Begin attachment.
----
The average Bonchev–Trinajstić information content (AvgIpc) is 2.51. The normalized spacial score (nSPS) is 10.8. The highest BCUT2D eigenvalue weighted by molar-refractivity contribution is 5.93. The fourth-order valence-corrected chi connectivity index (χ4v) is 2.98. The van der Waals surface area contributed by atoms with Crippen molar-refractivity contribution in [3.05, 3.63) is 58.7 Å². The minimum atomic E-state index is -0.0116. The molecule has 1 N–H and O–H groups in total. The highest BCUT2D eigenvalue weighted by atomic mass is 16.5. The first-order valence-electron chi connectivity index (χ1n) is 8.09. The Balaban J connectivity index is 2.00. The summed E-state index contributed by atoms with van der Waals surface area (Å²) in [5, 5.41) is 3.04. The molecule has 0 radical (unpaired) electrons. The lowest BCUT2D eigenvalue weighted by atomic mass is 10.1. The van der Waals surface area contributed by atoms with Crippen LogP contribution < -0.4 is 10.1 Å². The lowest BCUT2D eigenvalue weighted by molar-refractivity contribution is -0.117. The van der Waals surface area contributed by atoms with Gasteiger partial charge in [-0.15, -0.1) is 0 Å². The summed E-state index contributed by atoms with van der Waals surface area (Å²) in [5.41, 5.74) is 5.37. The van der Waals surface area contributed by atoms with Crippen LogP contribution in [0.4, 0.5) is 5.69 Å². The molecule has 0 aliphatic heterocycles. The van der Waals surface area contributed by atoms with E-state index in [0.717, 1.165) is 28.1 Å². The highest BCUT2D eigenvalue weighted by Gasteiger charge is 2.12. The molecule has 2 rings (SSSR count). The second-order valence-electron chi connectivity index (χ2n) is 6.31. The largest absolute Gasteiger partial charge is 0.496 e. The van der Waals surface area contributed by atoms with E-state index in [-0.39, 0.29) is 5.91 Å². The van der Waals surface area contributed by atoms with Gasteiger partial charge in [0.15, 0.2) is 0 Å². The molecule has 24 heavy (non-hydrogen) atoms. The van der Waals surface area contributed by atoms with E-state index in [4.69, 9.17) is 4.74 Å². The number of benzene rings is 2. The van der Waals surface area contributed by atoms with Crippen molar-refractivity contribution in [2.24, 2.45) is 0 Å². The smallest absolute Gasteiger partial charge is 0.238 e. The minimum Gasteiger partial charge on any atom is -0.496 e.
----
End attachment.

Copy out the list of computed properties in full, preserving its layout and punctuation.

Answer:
The average Bonchev–Trinajstić information content (AvgIpc) is 2.51. The normalized spacial score (nSPS) is 10.8. The highest BCUT2D eigenvalue weighted by molar-refractivity contribution is 5.93. The fourth-order valence-corrected chi connectivity index (χ4v) is 2.98. The van der Waals surface area contributed by atoms with Crippen molar-refractivity contribution in [3.05, 3.63) is 58.7 Å². The minimum atomic E-state index is -0.0116. The molecule has 1 N–H and O–H groups in total. The highest BCUT2D eigenvalue weighted by atomic mass is 16.5. The first-order valence-electron chi connectivity index (χ1n) is 8.09. The Balaban J connectivity index is 2.00. The summed E-state index contributed by atoms with van der Waals surface area (Å²) in [5, 5.41) is 3.04. The molecule has 0 radical (unpaired) electrons. The lowest BCUT2D eigenvalue weighted by atomic mass is 10.1. The van der Waals surface area contributed by atoms with Crippen LogP contribution < -0.4 is 10.1 Å². The lowest BCUT2D eigenvalue weighted by molar-refractivity contribution is -0.117. The van der Waals surface area contributed by atoms with Gasteiger partial charge in [-0.15, -0.1) is 0 Å². The summed E-state index contributed by atoms with van der Waals surface area (Å²) in [5.41, 5.74) is 5.37. The van der Waals surface area contributed by atoms with Crippen LogP contribution in [0.4, 0.5) is 5.69 Å². The molecule has 0 aliphatic heterocycles. The van der Waals surface area contributed by atoms with E-state index in [0.717, 1.165) is 28.1 Å². The highest BCUT2D eigenvalue weighted by Gasteiger charge is 2.12. The molecule has 2 rings (SSSR count). The second-order valence-electron chi connectivity index (χ2n) is 6.31. The largest absolute Gasteiger partial charge is 0.496 e. The van der Waals surface area contributed by atoms with E-state index in [-0.39, 0.29) is 5.91 Å². The van der Waals surface area contributed by atoms with Gasteiger partial charge in [0.15, 0.2) is 0 Å². The molecule has 24 heavy (non-hydrogen) atoms. The van der Waals surface area contributed by atoms with E-state index in [4.69, 9.17) is 4.74 Å². The number of benzene rings is 2. The van der Waals surface area contributed by atoms with Crippen molar-refractivity contribution in [2.24, 2.45) is 0 Å². The smallest absolute Gasteiger partial charge is 0.238 e. The minimum Gasteiger partial charge on any atom is -0.496 e.